Hyderabad is not limited to just one religion, caste, creed or sect. Hyderabad is a mixture of so many castes and creeds. Considering that in the last 10 years there has not been a disturbing news so far in Hyderabad, it makes it the desirable place to live in India. You have excellent roads as well the worst. You have "Machchar Pahelwan's" as well decent people. But of course, Hyderabad is the place to be if you want to break the rules of the road. One need not worry unnecessarily about what the rules of the road are or what is written on the sign board, people here will do what they please and how they feel. You will definetely lose patience n stamina if you keep haggling with all of them about rules n regulations. Here traffic rules are meant to be followed only in the annually held "Traffic Safety Week" by Traffic Police, otherwise when your on the road ur King.
One finds here that it is always bad manners to keep your feet up in front of elders, never talk loudly infront of them, never smoke and always always call them "Chicha" (Uncle).
In general, Hyderabadi people are considered to be very friendly and hospitable. Infact hospitality is the other name of Hyderabadis. They take pride in talking in their local, typical, and vibrant Hyderabadi language which is a mix of Urdu, Hindi, Telegu, and English.
"Potti patana" in Hyderabad means tryin to woo a girl, our Hyderabadi heroes are so romantic at heart that even a glance from their object of attention drives them crazy. It is enough to give them sleepless nights, drive wild on the streets and most definetely throw a party to his coterie of friends. It is the favorite pastime for some while for others it is a fulltime job. A Hyderabadi would try all the tricks in the book and outside the book to get hold of the woman of his dreams. It is more of a culture shock nowadays at most of the hangout in Hyderabad. the scene would put to shame even the most overly romantic French.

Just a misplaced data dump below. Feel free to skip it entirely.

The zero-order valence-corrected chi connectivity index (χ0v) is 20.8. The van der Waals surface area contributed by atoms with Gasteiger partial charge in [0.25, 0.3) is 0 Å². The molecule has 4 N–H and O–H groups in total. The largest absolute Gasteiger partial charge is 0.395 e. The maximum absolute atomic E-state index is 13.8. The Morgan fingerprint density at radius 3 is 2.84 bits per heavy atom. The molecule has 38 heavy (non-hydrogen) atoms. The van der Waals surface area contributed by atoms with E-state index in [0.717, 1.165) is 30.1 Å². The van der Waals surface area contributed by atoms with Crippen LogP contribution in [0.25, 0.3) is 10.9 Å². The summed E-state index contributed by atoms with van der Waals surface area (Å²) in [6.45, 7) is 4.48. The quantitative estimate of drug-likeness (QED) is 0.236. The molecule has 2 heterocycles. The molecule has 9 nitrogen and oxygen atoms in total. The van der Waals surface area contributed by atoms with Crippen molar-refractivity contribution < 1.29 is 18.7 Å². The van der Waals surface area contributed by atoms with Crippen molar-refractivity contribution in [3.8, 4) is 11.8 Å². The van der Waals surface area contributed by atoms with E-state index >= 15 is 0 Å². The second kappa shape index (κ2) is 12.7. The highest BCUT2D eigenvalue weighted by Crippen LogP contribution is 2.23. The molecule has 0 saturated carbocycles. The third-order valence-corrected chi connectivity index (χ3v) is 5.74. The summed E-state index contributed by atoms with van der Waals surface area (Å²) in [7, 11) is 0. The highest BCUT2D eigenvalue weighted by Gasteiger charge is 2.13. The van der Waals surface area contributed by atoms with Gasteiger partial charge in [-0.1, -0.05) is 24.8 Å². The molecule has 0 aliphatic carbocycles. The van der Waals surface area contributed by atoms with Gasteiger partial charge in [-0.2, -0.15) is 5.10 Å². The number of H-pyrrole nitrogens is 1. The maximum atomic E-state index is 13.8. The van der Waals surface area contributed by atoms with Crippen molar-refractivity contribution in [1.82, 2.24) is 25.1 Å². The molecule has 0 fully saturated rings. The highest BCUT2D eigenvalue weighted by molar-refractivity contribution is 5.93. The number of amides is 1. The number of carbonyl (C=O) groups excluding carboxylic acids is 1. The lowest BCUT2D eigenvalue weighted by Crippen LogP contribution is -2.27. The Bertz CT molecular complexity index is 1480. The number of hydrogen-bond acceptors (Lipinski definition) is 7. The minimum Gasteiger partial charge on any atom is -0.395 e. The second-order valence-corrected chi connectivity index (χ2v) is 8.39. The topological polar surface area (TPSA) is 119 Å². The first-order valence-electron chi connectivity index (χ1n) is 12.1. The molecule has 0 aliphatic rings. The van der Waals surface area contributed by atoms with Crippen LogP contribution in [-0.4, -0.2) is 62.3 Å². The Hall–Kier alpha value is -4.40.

Diwali is known as the 'festival of lights' because houses, shops and public places are decorated with small earthenware oil lamps called diyas. These lamps, which are traditionally fueled by mustard oil, are placed in rows in windows, doors and outside buildings to decorate them.
The lamps are lit to help the goddess Lakshmi find her way into people's homes. They also celebrate one of the Diwali legends, which tells of the return of Rama and Sita to Rama's kingdom after fourteen years of exile.
In India oil lamps are often floated across the river Ganges - it is regarded as a good omen if the lamp manages to get all the way across.
Here people are very friendly and polite. The local language is Telugu and Urdu, but english is widely spoken & understood, so no problem. Generally ladies wear sarees and Salwar suits. You can even rarely find village men wearing Dhotis.